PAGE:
With an intentional vibe reminiscent of small restaurants in rural Japan, Misaki’s space at Stanley Marketplace is compact, with an L-shaped dining area that frames the restaurant but has no walls. A large red lantern anchors the corner. Playing off the recycled nature of the Stanley itself, there’s a hodge-podge of tables and chairs, including two tables with a bicycle and motorcycle as their bases, which are coveted spots, and often make an appearance in Instagram feeds.
The restaurant, which opened in December 2017, is co-owned by veteran restaurateurs, husband and wife team, Robert and Charlene Thai. They also have a location in Superior and one at the new Broadway Market. Along with four highly-trained sushi chefs, Robert is the primary face of Misaki. Charlene fills in as needed but focuses on providing fish and seafood flown in overnight on direct flights from Japan, Scandinavia and other areas thanks to her day job as General Manager of a seafood supply company. She also sources more than 200 restaurants around Denver.
Misaki is named after a town in Japan, near Yokohama. It’s known as the preeminent location for tuna quality and sales. “Tuna is the most ordered sushi in most sushi restaurants, so for us, it’s kind of a spiritual thing,” says Charlene. “So we named the restaurant for the tuna harvest and also for its quality. Plus, I’ve been to Misaki many times and I really have a passion for it.”
In addition to the look of the restaurant, the concept for the concise menu hearkens to rural Japanese spots where people gather to enjoy small plates of food and drinks like sake. Due to the size of the restaurant at Misaki, they can’t prepare some expected items such as teriyaki. “So to compete, we have some non-standard items,” says Charlene. That includes Japanese fried chicken marinated in ginger, soy sauce and other seasonings, plus exotic seafood such as sea urchin, Toro (Bluefin Fatty Tuna), Spanish Mackerel and Hokkaido Scallops. They also serve traditional items such as sushi rolls and sashimi (raw fish or seafood without rice), and dumplings.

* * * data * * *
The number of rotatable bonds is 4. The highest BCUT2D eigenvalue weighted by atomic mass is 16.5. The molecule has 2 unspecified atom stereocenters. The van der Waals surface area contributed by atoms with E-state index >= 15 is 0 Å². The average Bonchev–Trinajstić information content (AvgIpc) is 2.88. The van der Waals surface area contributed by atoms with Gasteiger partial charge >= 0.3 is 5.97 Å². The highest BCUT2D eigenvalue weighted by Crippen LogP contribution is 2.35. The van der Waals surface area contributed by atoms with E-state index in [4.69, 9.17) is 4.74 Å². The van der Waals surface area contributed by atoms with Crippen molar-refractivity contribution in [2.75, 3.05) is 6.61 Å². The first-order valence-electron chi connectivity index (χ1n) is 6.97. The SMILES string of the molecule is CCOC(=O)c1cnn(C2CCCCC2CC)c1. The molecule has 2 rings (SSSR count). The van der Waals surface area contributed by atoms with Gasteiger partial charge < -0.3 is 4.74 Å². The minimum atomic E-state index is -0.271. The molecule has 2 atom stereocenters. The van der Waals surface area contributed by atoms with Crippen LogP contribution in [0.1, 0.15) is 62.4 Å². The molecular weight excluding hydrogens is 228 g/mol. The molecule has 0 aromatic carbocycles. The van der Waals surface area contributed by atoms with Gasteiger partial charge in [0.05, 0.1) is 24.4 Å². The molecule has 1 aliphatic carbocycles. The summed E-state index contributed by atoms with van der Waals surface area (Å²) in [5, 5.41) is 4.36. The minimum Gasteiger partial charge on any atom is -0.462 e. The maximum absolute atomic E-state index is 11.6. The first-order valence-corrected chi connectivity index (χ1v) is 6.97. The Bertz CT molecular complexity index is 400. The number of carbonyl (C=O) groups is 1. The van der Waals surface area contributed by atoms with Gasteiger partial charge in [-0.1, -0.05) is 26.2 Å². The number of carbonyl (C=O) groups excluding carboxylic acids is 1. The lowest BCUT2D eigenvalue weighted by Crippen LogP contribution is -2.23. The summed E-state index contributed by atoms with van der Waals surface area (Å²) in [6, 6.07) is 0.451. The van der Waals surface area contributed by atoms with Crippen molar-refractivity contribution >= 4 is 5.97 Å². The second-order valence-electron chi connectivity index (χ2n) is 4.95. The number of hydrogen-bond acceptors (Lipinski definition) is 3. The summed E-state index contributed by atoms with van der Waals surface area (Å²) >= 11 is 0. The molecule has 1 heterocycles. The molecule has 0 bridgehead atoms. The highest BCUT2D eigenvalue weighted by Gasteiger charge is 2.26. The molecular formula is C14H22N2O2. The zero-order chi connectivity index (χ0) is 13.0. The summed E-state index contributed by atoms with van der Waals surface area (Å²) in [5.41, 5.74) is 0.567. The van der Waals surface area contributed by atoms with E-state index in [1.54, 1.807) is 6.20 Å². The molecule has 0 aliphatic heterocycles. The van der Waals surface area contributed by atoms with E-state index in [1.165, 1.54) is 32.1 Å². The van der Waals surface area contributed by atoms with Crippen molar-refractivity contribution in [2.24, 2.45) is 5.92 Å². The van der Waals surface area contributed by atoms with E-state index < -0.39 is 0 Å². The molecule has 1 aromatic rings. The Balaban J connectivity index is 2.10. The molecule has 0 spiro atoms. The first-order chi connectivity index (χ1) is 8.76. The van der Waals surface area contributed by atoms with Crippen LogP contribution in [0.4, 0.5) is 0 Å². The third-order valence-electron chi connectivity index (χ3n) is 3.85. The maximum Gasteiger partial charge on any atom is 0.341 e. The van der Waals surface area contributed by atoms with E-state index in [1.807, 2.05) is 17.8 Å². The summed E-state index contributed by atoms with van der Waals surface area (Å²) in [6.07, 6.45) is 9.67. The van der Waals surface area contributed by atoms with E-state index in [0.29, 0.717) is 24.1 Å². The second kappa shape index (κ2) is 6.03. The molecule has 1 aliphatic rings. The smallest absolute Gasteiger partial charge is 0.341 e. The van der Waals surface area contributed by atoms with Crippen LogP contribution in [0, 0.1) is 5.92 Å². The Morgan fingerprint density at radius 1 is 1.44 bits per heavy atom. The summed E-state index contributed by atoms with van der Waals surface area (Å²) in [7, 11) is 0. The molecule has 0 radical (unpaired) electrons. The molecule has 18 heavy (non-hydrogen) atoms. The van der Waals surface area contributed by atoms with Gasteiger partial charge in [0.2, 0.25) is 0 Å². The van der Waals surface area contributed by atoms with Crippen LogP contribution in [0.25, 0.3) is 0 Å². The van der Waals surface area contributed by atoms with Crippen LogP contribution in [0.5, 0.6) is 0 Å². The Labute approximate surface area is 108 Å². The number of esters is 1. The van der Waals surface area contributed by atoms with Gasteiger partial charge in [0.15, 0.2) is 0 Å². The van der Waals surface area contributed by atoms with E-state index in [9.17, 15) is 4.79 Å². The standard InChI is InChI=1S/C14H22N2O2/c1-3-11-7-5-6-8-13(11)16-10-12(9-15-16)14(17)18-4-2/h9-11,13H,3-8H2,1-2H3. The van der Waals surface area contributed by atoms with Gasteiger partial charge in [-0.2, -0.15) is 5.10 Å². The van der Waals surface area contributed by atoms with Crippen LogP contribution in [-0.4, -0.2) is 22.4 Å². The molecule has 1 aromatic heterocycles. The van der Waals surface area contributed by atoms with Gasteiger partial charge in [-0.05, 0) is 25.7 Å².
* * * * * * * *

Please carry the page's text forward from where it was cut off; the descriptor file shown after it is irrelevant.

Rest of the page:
People new to the sushi experience often come in and are unsure what to order. “I ask them about any allergies they may have, then start them on cooked sushi rolls, all really mild, nothing raw,” says Charlene. Next time they come in, she suggests more adventurous items, working up to some of the raw items. “Sushi can be really fun so we want to make it fun for everybody,” she says.
The Thais and their two sons live in Stapleton and are happy to have a restaurant in their neighborhood. Robert has a talent for remembering everyone’s name, even if they’ve only been in the restaurant once. He and Charlene have gotten to know a lot of people and feel a strong sense of community. “We want it to be like you come to our house because you are not only my guest, you are my friend. That’s how we like to run this place.”